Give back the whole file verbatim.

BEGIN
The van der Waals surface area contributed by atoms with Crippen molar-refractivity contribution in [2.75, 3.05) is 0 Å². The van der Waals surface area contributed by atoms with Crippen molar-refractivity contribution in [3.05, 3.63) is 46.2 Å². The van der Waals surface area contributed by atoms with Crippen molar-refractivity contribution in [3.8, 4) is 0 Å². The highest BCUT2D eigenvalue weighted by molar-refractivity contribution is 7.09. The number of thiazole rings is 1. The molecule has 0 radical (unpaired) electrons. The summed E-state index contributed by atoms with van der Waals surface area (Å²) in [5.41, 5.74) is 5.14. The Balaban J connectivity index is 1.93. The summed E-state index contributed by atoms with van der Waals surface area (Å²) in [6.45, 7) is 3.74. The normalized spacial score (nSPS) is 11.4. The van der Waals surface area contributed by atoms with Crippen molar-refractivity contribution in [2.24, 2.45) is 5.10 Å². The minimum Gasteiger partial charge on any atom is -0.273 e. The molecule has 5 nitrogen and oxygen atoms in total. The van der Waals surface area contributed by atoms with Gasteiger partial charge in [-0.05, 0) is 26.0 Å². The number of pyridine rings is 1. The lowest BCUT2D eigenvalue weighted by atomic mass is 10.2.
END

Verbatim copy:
The van der Waals surface area contributed by atoms with Crippen molar-refractivity contribution in [2.75, 3.05) is 0 Å². The van der Waals surface area contributed by atoms with Crippen molar-refractivity contribution in [3.05, 3.63) is 46.2 Å². The van der Waals surface area contributed by atoms with Crippen molar-refractivity contribution in [3.8, 4) is 0 Å². The highest BCUT2D eigenvalue weighted by molar-refractivity contribution is 7.09. The number of thiazole rings is 1. The molecule has 0 radical (unpaired) electrons. The summed E-state index contributed by atoms with van der Waals surface area (Å²) in [5.41, 5.74) is 5.14. The Balaban J connectivity index is 1.93. The summed E-state index contributed by atoms with van der Waals surface area (Å²) in [6.45, 7) is 3.74. The normalized spacial score (nSPS) is 11.4. The van der Waals surface area contributed by atoms with Crippen molar-refractivity contribution in [2.24, 2.45) is 5.10 Å². The minimum Gasteiger partial charge on any atom is -0.273 e. The molecule has 5 nitrogen and oxygen atoms in total. The van der Waals surface area contributed by atoms with Gasteiger partial charge in [-0.05, 0) is 26.0 Å². The number of pyridine rings is 1. The lowest BCUT2D eigenvalue weighted by atomic mass is 10.2.